I only ever saw U2 once, at Wembley Arena around the time that Joshua Tree was released in the eighties, but I’ve always had a sneaking admiration for them mixed with occasional feelings of despair when they overplay their cards or when Bono puts on his ‘holier than thou’ hat. In 2008 all four were in the congregation a few pews in front of me for the funeral service at Golders Green of my old friend Rob Partridge, who became the PR at Island after working on Melody Maker, and who was responsible in no small way for U2 signing to the label amid fierce competition from elsewhere. Their attendance demonstrated the gratitude they still felt towards Rob for his guidance before they became a global phenomenon, and I was impressed that the band that was arguably the biggest in the world made the effort to attend. The Rolling Stones wouldn’t have turned out for a former publicist, that’s for sure.
I was reminded of this while watching U2 on the Graham Norton chat show last Friday night, and also that in 1994 I flew to Amsterdam to meet up with an über-U2 fan called Pimm Jal de la Parra who wanted to compile a book called the U2 Concert File. It was much more than a listing of every concert the group had ever performed as Pimm had contacted U2 fans throughout the world and asked them to send reports and tapes of all the shows they’d seen. On the walls of his apartment were shelves full of cassettes from hundreds of U2 shows, and every listing in the book would contain details not just of what songs were played but of what exactly happened at every show, all the quirks and spontaneous incidents, this being a time when U2 liked to interact with their fans during a show, meaning anything could happen and often did.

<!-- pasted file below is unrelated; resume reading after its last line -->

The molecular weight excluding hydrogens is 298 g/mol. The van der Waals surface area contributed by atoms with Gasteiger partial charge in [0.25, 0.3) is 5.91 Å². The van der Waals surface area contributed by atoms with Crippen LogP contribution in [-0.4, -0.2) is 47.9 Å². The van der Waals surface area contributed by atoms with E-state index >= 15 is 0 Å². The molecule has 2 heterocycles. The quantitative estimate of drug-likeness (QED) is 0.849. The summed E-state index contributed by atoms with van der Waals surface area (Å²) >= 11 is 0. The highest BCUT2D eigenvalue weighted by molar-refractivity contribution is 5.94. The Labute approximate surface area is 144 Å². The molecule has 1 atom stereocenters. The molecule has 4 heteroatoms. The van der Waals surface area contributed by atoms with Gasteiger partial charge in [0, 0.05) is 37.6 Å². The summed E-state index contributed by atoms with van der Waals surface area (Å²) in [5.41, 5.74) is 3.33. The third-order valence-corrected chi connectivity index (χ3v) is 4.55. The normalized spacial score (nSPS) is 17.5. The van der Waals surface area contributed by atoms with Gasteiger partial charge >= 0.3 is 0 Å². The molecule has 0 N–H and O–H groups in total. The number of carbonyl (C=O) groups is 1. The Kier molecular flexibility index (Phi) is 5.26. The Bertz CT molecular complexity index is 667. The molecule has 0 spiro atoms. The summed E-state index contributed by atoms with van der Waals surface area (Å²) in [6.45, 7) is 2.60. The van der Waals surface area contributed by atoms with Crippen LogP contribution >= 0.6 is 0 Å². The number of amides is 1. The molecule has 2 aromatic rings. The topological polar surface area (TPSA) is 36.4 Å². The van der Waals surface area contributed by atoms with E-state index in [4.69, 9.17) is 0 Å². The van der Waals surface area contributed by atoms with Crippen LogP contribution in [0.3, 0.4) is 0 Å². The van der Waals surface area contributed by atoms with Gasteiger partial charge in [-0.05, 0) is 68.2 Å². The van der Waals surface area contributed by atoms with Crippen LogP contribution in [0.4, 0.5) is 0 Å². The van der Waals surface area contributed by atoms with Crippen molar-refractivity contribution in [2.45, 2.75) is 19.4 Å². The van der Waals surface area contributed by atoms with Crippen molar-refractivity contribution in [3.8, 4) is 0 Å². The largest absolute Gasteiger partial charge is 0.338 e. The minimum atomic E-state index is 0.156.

I subsequently learned that U2 loved the book and took copies of it everywhere they went on tour. It enabled them to refer back to previous shows in a particular city, thus creating the impression that U2, and Bono in particular, always remembered every gig they’d ever done everywhere in the world. One example of this was apologising for a particularly bad traffic snarl-up after a show which delayed fans’ departure the last time U2 played that city. “Real sorry for the traffic hold ups last time we were here,” Bono announced between numbers, having read about the problems in the U2 Concert File of course. “Hope it doesn’t happen again tonight,” he added to generous applause.
So enthused were U2 by Pimm’s book that when next they were in Amsterdam they invited him to their hotel to meet him. He duly went along, shook their hands and left but not before U2 asked him to join them for dinner after that night’s show. “Sorry but I’m meeting some friends for a drink,” he replied to U2’s astonishment. Accustomed the great and the good of society bending low before them, U2 suddenly had to get their heads around the fact that a mere fan would prefer to meet his mates for a drink than have dinner with them at, presumably, a fancy restaurant. Humbled, their admiration for Pimm increased beyond measure.
Pimm died in 2002 and was mourned not just by U2 fans the world over but by members of the U2 organisation. Here’s what their show designer Willie Williams wrote about Pimm on a U2 website.
Tomorrow I’ll post my favourite bit from Pimm’s book in which U2 became their own support act in disguise, and no one in the huge audience realized.